OTTAWA—At least three provinces are now temporarily delaying or pausing COVID−19 vaccination programs amid fallout from Pfizer’s decision to reduce Canada’s vaccine deliveries over the next month.
More than half a million Canadians have been vaccinated against COVID-19 thus far, and more than 822,000 doses of the two approved vaccines have been delivered from Pfizer-BioNTech and Moderna.
But all provinces are being forced to revisit their vaccination programs after Pfizer suddenly told Canada on Friday morning it would be cutting the doses delivered in half over the next four weeks, while it upgrades its factory in Belgium. Pfizer was to ship 735,150 doses to Canada between Jan. 18 and Feb. 14.
Canada’s deliveries after the partial pause will be bigger than previously expected so Pfizer can fulfil its contract to deliver four million doses by the end of March.
About 600,000 doses have been delivered from Pfizer so far.
The new delivery schedule has not yet been posted publicly, but provinces are preparing for the temporary downturn anyway.
Manitoba stopped making appointments for first doses Friday but will honour appointments already made.
Ontario’s chief medical officer Dr. David Williams said Saturday his province would delay giving the second dose of the Pfizer vaccine to 42 days, instead of the recommended 21 days. The 28-day schedule for Moderna’s vaccine will remain intact, said Williams.
Alberta Premier Jason Kenney said Monday his province has “quite simply run out of supply” of COVID−19 vaccines and is no longer making appointments for people to get their first doses.
“I am deeply disappointed at the situation we are now facing,” said Kenney.
“Due to the unexpected supply disruption the federal government announced last week, Alberta will have no more vaccine doses available to administer as first doses by the end of today or early tomorrow.”
B.C. Health Minister Adrian Dix said his province is considering whether to adjust the dosing schedule. B.C. had already changed the 21-day second-dose schedule to 35 days, but Dix said that may change again because of the delivery shortages.
Alberta hit a milestone on Sunday by delivering of the first doses of vaccine to all residents of long-term care facilities. Ontario still anticipates hitting its first target of inoculating 61,500 long-term care residents, staff and primary caregivers by Thursday.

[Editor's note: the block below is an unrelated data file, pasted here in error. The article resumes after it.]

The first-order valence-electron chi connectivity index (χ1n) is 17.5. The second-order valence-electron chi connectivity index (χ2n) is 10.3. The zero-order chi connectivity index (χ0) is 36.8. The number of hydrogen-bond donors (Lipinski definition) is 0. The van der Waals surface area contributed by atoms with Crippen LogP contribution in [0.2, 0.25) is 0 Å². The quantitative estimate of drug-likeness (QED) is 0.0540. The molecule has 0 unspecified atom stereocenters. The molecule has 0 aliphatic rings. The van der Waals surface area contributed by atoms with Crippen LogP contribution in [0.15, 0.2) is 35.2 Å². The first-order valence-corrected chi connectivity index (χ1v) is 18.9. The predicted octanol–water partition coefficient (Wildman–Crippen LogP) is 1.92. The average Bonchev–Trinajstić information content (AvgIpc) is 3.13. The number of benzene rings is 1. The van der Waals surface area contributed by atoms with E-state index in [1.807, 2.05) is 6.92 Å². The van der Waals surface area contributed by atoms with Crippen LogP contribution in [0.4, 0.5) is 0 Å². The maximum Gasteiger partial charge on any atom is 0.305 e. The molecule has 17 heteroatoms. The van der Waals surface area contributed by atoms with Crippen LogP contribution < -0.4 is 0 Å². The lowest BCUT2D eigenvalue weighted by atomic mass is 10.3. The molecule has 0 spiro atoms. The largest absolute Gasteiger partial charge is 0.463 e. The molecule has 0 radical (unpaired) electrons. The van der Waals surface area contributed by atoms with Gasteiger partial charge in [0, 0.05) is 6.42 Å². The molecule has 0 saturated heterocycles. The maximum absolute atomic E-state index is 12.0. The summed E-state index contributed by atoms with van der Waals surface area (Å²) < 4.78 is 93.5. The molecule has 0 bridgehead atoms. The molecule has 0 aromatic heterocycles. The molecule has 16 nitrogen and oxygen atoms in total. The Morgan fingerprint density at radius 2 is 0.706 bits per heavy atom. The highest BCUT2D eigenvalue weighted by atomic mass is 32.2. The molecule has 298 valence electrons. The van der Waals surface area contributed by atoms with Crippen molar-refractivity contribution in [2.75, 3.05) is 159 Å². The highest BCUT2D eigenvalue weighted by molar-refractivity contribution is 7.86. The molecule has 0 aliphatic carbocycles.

Pfizer is trying to double its production of vaccine doses to two billion this year and is planning to temporarily curb production at its Belgian facility to make upgrades that will allow for that increase.
Canada appears right now to be the only country that will suffer from the decision for more than a week.
Pfizer told Europe Friday that delays to its dose deliveries would end Jan. 25, while Canada expects to be affected until mid-February.
European leaders were furious at the initial announcement that their deliveries would be smaller for several weeks. European Commission President Ursula von der Leyen called Pfizer’s CEO directly to discuss the issue late last week.
Pfizer later announced Europe’s deliveries would only be affected for this week.
Prime Minister Justin Trudeau said Friday the decision was “out of our hands” but that it would not affect Canada’s long-term goal to have every Canadian vaccinated by the end of September.
By the fall, Canada is to get a total 40 million doses of Pfizer−BioNTech’s and Moderna’s vaccines. Both use a similar technology to train the human immune system to recognize the SARS-CoV-2 virus that causes COVID-19, and mount a defence against it.
Both vaccines showed they were more than 94 percent effective at preventing serious illness after two doses.
Health Canada approved Pfizer’s vaccine Dec. 9 and Moderna’s on Dec. 23. It continues to review two additional COVID-19 vaccines, from AstraZeneca and Johnson & Johnson, but neither is expected to complete the review process in Canada for several more weeks at least.
A Pfizer spokeswoman says there will be an update on Canada’s situation Monday.
By Mia Rabson